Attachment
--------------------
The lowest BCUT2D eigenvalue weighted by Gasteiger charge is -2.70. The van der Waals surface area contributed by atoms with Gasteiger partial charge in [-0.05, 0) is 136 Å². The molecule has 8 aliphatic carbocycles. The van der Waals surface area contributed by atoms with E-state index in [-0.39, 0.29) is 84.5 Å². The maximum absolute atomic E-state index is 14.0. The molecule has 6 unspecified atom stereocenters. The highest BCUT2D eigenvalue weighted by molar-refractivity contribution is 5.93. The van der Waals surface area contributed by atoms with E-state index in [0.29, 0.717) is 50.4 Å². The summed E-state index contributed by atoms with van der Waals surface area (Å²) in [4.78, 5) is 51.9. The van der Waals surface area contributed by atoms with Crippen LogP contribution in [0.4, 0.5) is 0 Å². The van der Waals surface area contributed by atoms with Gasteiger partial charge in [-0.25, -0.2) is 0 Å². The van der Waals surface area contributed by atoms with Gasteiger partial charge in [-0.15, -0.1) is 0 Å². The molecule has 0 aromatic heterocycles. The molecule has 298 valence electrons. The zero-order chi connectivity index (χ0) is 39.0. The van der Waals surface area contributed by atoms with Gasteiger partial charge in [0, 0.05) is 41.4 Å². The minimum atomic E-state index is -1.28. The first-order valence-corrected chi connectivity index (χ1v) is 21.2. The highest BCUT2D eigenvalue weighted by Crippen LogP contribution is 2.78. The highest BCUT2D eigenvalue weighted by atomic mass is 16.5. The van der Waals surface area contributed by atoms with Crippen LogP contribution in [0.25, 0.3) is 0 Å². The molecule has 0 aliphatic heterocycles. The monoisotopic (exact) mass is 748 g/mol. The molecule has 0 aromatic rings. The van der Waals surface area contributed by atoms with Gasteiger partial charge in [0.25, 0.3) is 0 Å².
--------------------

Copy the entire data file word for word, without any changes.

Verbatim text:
The lowest BCUT2D eigenvalue weighted by Gasteiger charge is -2.70. The van der Waals surface area contributed by atoms with Gasteiger partial charge in [-0.05, 0) is 136 Å². The molecule has 8 aliphatic carbocycles. The van der Waals surface area contributed by atoms with E-state index in [-0.39, 0.29) is 84.5 Å². The maximum absolute atomic E-state index is 14.0. The molecule has 6 unspecified atom stereocenters. The highest BCUT2D eigenvalue weighted by molar-refractivity contribution is 5.93. The van der Waals surface area contributed by atoms with E-state index in [0.29, 0.717) is 50.4 Å². The summed E-state index contributed by atoms with van der Waals surface area (Å²) in [4.78, 5) is 51.9. The van der Waals surface area contributed by atoms with Crippen LogP contribution in [0.4, 0.5) is 0 Å². The van der Waals surface area contributed by atoms with Gasteiger partial charge in [-0.25, -0.2) is 0 Å². The van der Waals surface area contributed by atoms with Gasteiger partial charge in [-0.15, -0.1) is 0 Å². The molecule has 0 aromatic heterocycles. The molecule has 298 valence electrons. The zero-order chi connectivity index (χ0) is 39.0. The van der Waals surface area contributed by atoms with Gasteiger partial charge in [0, 0.05) is 41.4 Å². The minimum atomic E-state index is -1.28. The first-order valence-corrected chi connectivity index (χ1v) is 21.2. The highest BCUT2D eigenvalue weighted by Crippen LogP contribution is 2.78. The highest BCUT2D eigenvalue weighted by atomic mass is 16.5. The van der Waals surface area contributed by atoms with Crippen LogP contribution in [0.25, 0.3) is 0 Å². The molecule has 0 aliphatic heterocycles. The monoisotopic (exact) mass is 748 g/mol. The molecule has 0 aromatic rings. The van der Waals surface area contributed by atoms with Gasteiger partial charge in [0.25, 0.3) is 0 Å².